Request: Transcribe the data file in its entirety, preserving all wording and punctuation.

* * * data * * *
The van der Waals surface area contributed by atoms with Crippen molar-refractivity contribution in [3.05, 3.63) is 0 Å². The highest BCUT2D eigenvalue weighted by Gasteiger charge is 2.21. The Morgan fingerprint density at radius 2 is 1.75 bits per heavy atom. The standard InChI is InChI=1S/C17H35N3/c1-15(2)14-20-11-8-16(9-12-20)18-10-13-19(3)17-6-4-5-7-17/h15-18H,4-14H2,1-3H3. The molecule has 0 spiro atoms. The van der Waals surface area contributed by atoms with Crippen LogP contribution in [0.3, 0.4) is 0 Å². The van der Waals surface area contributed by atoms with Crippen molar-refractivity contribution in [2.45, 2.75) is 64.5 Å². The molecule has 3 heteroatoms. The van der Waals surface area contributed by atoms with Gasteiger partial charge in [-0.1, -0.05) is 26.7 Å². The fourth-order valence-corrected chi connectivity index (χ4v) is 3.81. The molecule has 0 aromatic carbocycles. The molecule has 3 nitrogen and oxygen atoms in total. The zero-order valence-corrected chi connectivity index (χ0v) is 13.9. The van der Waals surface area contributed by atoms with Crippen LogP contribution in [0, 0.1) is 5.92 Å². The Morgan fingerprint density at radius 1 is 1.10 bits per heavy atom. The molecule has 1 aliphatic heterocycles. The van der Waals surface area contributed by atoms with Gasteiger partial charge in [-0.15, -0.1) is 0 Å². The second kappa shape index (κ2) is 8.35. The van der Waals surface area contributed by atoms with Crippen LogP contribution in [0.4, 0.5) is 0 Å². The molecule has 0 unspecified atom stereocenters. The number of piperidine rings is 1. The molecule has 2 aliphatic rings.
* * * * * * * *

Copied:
The van der Waals surface area contributed by atoms with Crippen molar-refractivity contribution in [3.05, 3.63) is 0 Å². The highest BCUT2D eigenvalue weighted by Gasteiger charge is 2.21. The Morgan fingerprint density at radius 2 is 1.75 bits per heavy atom. The standard InChI is InChI=1S/C17H35N3/c1-15(2)14-20-11-8-16(9-12-20)18-10-13-19(3)17-6-4-5-7-17/h15-18H,4-14H2,1-3H3. The molecule has 0 spiro atoms. The van der Waals surface area contributed by atoms with Crippen LogP contribution in [0.3, 0.4) is 0 Å². The van der Waals surface area contributed by atoms with Crippen molar-refractivity contribution in [2.45, 2.75) is 64.5 Å². The molecule has 3 heteroatoms. The van der Waals surface area contributed by atoms with Gasteiger partial charge in [-0.1, -0.05) is 26.7 Å². The fourth-order valence-corrected chi connectivity index (χ4v) is 3.81. The molecule has 0 aromatic carbocycles. The molecule has 3 nitrogen and oxygen atoms in total. The zero-order valence-corrected chi connectivity index (χ0v) is 13.9. The van der Waals surface area contributed by atoms with Crippen LogP contribution in [0, 0.1) is 5.92 Å². The Morgan fingerprint density at radius 1 is 1.10 bits per heavy atom. The molecule has 1 aliphatic heterocycles. The van der Waals surface area contributed by atoms with Gasteiger partial charge in [-0.15, -0.1) is 0 Å². The second kappa shape index (κ2) is 8.35. The van der Waals surface area contributed by atoms with Crippen LogP contribution in [0.4, 0.5) is 0 Å². The molecule has 0 unspecified atom stereocenters. The number of piperidine rings is 1. The molecule has 2 aliphatic rings.